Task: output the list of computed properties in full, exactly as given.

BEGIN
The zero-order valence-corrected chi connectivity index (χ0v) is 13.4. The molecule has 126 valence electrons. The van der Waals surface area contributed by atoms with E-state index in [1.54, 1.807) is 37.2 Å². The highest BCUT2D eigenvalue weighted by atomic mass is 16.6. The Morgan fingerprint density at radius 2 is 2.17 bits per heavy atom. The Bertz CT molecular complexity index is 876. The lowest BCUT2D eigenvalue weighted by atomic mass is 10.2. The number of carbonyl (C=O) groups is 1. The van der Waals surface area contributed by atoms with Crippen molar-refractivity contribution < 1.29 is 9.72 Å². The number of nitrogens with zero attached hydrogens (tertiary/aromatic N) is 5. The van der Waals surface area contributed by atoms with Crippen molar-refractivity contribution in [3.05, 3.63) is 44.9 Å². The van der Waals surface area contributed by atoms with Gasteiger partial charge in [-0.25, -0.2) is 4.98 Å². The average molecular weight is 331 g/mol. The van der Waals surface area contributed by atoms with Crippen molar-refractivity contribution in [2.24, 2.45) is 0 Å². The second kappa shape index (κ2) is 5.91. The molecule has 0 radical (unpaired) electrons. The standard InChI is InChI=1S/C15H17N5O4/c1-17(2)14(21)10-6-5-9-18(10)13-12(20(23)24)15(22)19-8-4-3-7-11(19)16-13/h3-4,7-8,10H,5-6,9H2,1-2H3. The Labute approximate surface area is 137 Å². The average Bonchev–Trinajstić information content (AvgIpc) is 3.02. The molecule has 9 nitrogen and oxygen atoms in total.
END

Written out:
The zero-order valence-corrected chi connectivity index (χ0v) is 13.4. The molecule has 126 valence electrons. The van der Waals surface area contributed by atoms with E-state index in [1.54, 1.807) is 37.2 Å². The highest BCUT2D eigenvalue weighted by atomic mass is 16.6. The Morgan fingerprint density at radius 2 is 2.17 bits per heavy atom. The Bertz CT molecular complexity index is 876. The lowest BCUT2D eigenvalue weighted by atomic mass is 10.2. The number of carbonyl (C=O) groups is 1. The van der Waals surface area contributed by atoms with Crippen molar-refractivity contribution < 1.29 is 9.72 Å². The number of nitrogens with zero attached hydrogens (tertiary/aromatic N) is 5. The van der Waals surface area contributed by atoms with Crippen molar-refractivity contribution in [3.05, 3.63) is 44.9 Å². The van der Waals surface area contributed by atoms with Gasteiger partial charge in [-0.25, -0.2) is 4.98 Å². The average molecular weight is 331 g/mol. The van der Waals surface area contributed by atoms with Crippen molar-refractivity contribution in [2.24, 2.45) is 0 Å². The second kappa shape index (κ2) is 5.91. The molecule has 0 radical (unpaired) electrons. The standard InChI is InChI=1S/C15H17N5O4/c1-17(2)14(21)10-6-5-9-18(10)13-12(20(23)24)15(22)19-8-4-3-7-11(19)16-13/h3-4,7-8,10H,5-6,9H2,1-2H3. The Labute approximate surface area is 137 Å². The average Bonchev–Trinajstić information content (AvgIpc) is 3.02. The molecule has 9 nitrogen and oxygen atoms in total.